“We are constantly out of beds in the birth centre. Women are giving birth in emergency or the car park. Women are being told to come to hospital and get induced for a high-risk pregnancy, only to wait three days in another ward. Midwives are burnt out and leaving the industry in droves, while the rest are left to do double shifts. In that environment, you simply can't provide people with the level of care they need.”

Marlon,* a nurse in a psychiatric ward, painted a similar picture. “Understaffing creates the most cruel conditions” for patients, he said. “The last few years have seen clinical psychologists, social workers and occupational therapists disappear from our ward. My patients have been admitted involuntarily because they apparently can’t make decisions to help themselves, but our hospitals don’t have the resources to properly help them either.”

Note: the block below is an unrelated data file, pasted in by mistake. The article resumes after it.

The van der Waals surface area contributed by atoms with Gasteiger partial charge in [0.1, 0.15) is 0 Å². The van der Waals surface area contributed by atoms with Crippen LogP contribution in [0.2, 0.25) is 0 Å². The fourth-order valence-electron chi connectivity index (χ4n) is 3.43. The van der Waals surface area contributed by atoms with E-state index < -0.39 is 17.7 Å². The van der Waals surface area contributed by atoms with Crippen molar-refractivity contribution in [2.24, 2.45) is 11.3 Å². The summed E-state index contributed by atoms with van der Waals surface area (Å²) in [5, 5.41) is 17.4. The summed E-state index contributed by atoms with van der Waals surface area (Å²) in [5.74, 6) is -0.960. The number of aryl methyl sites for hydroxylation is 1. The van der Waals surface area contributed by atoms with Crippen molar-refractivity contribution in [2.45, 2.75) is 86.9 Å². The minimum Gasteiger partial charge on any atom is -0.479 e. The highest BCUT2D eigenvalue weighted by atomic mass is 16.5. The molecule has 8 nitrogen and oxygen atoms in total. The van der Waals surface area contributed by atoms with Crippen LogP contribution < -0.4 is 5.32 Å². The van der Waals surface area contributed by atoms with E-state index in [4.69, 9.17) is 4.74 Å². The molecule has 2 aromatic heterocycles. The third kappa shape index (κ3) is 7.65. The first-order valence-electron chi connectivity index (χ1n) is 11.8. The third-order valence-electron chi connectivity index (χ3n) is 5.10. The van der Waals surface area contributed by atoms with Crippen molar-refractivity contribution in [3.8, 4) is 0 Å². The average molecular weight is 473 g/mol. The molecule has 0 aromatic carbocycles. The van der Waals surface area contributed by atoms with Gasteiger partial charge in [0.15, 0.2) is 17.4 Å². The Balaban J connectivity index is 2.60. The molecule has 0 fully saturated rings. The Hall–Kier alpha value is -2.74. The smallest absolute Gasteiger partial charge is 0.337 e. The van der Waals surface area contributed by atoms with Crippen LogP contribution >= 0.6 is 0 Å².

Australia’s politicians have been happy to scrimp on spending on the public system, but they’ve meanwhile been handing increasing amounts to the private healthcare industry. Medicare was never intended to replace private health insurance completely. In 1996, the year the Liberal government under John Howard was elected, membership rates for private health insurance were still at 34 percent. This, however, was a marked decline from 48 percent in 1985, and Howard introduced the Medicare Levy Surcharge and subsidies in an attempt to reverse the trend. Today, these initiatives equate to the federal government handing over a staggering $11 billion of taxpayer funds a year to private health insurers.

The current private insurance model in Australia isn’t as bad as its US counterpart, but it does share some features. Insurance premiums are rising rapidly, and the growing complexity of insurance plans highlights the basic irrationality (and inhumanity) of for-profit healthcare.